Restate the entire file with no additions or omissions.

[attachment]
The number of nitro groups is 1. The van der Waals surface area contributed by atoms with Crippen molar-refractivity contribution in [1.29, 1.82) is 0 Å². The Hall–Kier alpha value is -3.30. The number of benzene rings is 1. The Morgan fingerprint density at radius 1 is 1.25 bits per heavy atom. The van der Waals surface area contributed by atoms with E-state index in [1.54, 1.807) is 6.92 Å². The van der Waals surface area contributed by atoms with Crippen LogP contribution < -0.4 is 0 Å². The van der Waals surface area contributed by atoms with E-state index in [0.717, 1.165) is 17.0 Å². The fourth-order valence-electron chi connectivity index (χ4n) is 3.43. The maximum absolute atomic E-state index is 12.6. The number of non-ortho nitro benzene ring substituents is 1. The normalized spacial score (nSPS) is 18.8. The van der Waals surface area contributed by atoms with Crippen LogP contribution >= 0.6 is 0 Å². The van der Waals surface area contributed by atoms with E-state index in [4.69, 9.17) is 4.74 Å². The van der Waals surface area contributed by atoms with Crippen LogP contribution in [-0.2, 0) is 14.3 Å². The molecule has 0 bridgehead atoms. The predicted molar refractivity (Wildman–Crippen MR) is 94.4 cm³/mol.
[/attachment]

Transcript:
The number of nitro groups is 1. The van der Waals surface area contributed by atoms with Crippen molar-refractivity contribution in [1.29, 1.82) is 0 Å². The Hall–Kier alpha value is -3.30. The number of benzene rings is 1. The Morgan fingerprint density at radius 1 is 1.25 bits per heavy atom. The van der Waals surface area contributed by atoms with E-state index in [1.54, 1.807) is 6.92 Å². The van der Waals surface area contributed by atoms with Crippen LogP contribution < -0.4 is 0 Å². The van der Waals surface area contributed by atoms with E-state index in [0.717, 1.165) is 17.0 Å². The fourth-order valence-electron chi connectivity index (χ4n) is 3.43. The maximum absolute atomic E-state index is 12.6. The number of non-ortho nitro benzene ring substituents is 1. The normalized spacial score (nSPS) is 18.8. The van der Waals surface area contributed by atoms with Crippen LogP contribution >= 0.6 is 0 Å². The van der Waals surface area contributed by atoms with E-state index in [4.69, 9.17) is 4.74 Å². The van der Waals surface area contributed by atoms with Crippen LogP contribution in [-0.2, 0) is 14.3 Å². The molecule has 0 bridgehead atoms. The predicted molar refractivity (Wildman–Crippen MR) is 94.4 cm³/mol.